He'd never found out more. For some reason he'd never asked his Mom about it, just speculated to himself. All he knew was that his Dad was probably in prison for something violent. Since it had to do with his temper and all.
He'd felt ashamed. Ashamed, and almost dirty. Like he'd gotten something bad and evil in him as the only thing he'd ever got from his father.
And he'd gotten into more fights. He did have a temper, there was no denying it. And although he tried to stay out of trouble, when his blood was up it would end with black eyes and nosebleeds more often than not. Both for himself and others. After fighting he would always feel bad, and like he'd let his Mom down, by letting "that" side of him come to the surface.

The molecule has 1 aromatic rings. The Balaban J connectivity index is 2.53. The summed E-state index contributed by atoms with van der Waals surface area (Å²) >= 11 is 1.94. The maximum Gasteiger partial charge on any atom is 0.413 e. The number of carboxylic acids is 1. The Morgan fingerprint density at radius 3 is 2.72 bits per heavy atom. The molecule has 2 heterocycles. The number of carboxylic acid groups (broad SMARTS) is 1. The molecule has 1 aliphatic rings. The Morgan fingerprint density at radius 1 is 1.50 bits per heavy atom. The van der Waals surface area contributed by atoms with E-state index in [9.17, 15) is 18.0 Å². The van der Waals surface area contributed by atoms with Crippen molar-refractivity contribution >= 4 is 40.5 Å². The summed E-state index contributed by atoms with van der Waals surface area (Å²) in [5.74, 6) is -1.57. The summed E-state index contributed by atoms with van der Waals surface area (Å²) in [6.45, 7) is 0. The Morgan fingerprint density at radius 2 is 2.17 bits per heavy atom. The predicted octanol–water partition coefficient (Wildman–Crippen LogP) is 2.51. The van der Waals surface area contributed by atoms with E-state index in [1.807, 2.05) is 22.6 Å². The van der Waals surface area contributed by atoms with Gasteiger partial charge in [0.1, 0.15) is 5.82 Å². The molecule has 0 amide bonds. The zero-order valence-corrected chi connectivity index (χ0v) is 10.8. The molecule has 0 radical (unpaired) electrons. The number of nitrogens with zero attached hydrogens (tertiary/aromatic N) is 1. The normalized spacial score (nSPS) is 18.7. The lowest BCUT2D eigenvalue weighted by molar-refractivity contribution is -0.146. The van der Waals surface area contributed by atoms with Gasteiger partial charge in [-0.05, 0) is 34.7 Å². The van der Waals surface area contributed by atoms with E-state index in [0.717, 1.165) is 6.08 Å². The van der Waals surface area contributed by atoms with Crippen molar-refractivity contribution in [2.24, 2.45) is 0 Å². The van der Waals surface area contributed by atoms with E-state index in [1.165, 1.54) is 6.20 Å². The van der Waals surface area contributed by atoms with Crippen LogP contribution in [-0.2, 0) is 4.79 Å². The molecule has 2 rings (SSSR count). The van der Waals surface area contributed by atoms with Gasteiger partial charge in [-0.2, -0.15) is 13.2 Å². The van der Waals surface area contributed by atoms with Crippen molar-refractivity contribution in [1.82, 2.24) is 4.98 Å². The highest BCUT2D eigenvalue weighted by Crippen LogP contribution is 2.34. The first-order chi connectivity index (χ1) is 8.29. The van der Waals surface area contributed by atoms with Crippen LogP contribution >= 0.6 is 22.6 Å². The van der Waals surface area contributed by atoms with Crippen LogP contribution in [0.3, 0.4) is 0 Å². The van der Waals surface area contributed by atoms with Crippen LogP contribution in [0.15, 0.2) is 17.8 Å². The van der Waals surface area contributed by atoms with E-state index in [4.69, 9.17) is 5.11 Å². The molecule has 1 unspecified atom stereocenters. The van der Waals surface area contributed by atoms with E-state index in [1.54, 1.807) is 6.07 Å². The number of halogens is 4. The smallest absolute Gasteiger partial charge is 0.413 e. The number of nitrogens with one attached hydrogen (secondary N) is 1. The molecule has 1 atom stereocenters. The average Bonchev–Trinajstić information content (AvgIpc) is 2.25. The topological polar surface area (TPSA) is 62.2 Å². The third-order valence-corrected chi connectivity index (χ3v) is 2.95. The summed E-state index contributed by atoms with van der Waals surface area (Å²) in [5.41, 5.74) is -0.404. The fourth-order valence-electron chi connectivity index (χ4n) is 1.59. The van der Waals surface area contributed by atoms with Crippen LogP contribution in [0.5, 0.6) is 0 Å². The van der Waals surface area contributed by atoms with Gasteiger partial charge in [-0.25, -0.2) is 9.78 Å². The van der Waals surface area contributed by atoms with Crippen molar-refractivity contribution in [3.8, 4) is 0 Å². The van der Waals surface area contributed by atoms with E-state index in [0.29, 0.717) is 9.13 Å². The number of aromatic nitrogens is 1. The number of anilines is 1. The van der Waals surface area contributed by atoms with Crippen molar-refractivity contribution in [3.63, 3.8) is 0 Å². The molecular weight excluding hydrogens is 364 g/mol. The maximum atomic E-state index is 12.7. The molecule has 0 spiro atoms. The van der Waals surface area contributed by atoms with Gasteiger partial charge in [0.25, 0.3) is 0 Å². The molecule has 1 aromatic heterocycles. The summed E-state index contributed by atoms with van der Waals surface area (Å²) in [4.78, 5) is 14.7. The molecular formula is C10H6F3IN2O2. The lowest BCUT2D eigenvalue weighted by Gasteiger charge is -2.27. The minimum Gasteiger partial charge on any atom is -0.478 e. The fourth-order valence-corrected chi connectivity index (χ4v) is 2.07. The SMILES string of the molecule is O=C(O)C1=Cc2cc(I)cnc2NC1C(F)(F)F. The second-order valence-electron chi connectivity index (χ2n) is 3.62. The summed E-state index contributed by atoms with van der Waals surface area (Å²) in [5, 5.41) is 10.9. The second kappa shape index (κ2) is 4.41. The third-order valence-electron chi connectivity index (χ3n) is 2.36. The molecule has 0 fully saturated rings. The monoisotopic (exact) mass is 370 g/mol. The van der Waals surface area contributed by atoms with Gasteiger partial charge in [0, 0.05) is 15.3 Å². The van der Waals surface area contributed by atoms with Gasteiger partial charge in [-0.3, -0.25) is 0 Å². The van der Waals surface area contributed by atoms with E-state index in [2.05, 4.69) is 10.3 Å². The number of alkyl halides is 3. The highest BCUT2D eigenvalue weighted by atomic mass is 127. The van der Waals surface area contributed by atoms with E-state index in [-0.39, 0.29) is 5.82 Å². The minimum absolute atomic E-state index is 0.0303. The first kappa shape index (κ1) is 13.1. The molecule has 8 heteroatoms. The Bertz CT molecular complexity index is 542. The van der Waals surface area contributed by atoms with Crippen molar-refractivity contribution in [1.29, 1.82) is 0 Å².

"I'm not gonna call you "Dad", just so as you know," he said suddenly. Sounding almost angry, and remembering with a twinge that the first word he had used to him was "Dad?"
His father took his eyes off the road for a few seconds and look calmly at him. "Off course not."
He looked at the road again. "How about you just call me Jack?" he asked, and added, "Or s**mbag or a**hole or something like that?"
Charlie stared out the window, and they continued in silence.
They pulled in to Rose's Diner over on Elm, and Jack led the way to a corner booth and chose a seat from where he could see both the entrance and the door to the kitchen. Prison habit maybe?
There were only five other customers and Charlie was glad he didn't know any one of them. No one knew about his Dad. Not even Pete.